plus, we don't know yet if BR is really a new die compared to Carrizo. Maybe it's the same, in which case you don't have the same "architecture", because Stoney has the new UVD this news is about and Carrizo does not.
        Last edited by juno; 10 March 2016, 02:53 PM.

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        • #34
          The other point is that as fab processes mature and yields improve you simply don't get the accumulation of parts that need to have blocks disabled. Making big-die parts and selling them as small-die parts only makes sense if harvest parts happen anyways despite your best efforts to get yields up.

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          • #35
            Originally posted by bug77 View Post

            Imo it's not that clear when you have "radeon" and "amdgpu" listed both at kernel and at DDX level.
            X11 kind of confuses the situation; it's a lot easier to understand in Wayland, since in most Wayland compositors, they eliminate all the hardware-specific drivers (which is what DDX is in X11), and they just run on top of OpenGL, and thus all the hardware-specific details are limited to the kernel and mesa in a post-wayland world.

            From my limited understanding, what I've gathered is that it's been difficult to do X11's drawing primitives and stuff on top of a higher level abstraction like OpenGL, and so historically they've needed hardware-specific DDX drivers that interface directly with the kernel drivers. However, this is what GLAMOR is trying to change I think.

            Vulkan I think is also going to make things a bit clearer to understand for newer hardware, because it just sits directly on top of the kernel drivers, and does not go through Mesa. If amdgpu gets stable GCN1.0 support, it will also be easier to understand as there will then be a direct mapping of the kernel amdgpu driver to radeonsi in mesa, with the radeon kernel driver and all the other mesa backends being for pre-GCN hardware.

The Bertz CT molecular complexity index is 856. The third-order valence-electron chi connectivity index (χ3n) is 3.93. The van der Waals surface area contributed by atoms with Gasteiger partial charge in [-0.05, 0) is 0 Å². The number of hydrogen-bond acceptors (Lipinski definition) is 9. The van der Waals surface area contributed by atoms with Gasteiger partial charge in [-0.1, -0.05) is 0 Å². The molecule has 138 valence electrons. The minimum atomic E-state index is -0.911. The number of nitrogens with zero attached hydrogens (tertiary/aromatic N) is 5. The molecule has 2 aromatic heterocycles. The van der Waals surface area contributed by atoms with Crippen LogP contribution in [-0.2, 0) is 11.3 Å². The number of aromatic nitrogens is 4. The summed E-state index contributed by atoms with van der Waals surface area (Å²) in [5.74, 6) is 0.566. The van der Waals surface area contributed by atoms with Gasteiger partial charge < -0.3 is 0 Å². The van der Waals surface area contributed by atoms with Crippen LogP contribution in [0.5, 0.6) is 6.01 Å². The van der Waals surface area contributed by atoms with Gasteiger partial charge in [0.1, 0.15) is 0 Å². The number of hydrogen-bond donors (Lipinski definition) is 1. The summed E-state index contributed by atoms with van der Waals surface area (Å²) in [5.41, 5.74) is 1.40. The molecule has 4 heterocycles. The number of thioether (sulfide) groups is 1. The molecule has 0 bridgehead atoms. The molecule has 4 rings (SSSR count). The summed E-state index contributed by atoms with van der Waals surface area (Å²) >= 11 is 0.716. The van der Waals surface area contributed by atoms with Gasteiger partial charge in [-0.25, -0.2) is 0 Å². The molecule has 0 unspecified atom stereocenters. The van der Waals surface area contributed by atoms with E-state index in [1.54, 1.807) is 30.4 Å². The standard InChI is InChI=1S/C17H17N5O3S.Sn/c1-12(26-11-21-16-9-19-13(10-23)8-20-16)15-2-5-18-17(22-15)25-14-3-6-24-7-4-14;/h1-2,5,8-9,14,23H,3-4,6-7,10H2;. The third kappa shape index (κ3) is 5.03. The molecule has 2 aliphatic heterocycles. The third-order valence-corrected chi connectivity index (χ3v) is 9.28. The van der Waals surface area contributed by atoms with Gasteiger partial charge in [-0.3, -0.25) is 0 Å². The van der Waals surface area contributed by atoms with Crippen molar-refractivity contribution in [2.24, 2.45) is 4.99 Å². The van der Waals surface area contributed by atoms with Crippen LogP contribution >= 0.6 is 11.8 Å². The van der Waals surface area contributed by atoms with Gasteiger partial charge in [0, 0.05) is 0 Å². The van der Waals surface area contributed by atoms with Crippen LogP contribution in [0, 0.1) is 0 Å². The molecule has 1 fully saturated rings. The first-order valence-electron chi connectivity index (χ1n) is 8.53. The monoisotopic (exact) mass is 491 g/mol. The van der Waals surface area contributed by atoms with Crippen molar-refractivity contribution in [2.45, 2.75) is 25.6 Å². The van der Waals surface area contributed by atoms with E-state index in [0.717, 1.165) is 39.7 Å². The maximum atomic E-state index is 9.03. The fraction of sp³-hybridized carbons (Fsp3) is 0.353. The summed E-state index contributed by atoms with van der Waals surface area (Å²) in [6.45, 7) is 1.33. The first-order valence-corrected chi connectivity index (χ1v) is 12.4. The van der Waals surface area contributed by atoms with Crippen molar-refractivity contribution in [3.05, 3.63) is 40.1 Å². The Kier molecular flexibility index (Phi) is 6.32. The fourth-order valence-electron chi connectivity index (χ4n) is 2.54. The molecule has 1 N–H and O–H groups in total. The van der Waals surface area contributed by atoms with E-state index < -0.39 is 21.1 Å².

Originally posted by SystemCrasher View Post
            bridgman, btw, would AMD implement VP9 HW decoding? Who gives a fuck about H.265, if whole youtube HQ content is VP9 at their best resolutions/quality? At 2K/4K it could get quite taxing on CPU and these days I can't imagine HTPC-like use cases without youtube support.
            Maybe some vendors are taking a wait-and-see approach regarding the royalty-free codecs, due to the announced collaboration between Google, Mozilla, Microsoft, Amazon, Cisco, Intel, and Netflix on a new royalty-free codec to beat HEVC (Alliance for Open Media). This new codec is supposed to be released sometime in 2017, so why add hardware support for something that may become completely obsolete in a year's time? Google is a part of this alliance, and they will no doubt be one of the first to switch YouTube to using it the moment it's released.

            As for HEVC, I'm not sure why they're supporting it, perhaps because it has a lot of marketing power behind it, so they're adding it even though people may end up not even using it in the real world, because it increases sales from people who aren't aware that it probably won't be on top for very long. We know Google won't want to support HEVC on YouTube, but Twitch will also probably not support it, because Amazon owns them and they are part of the group making the new codec.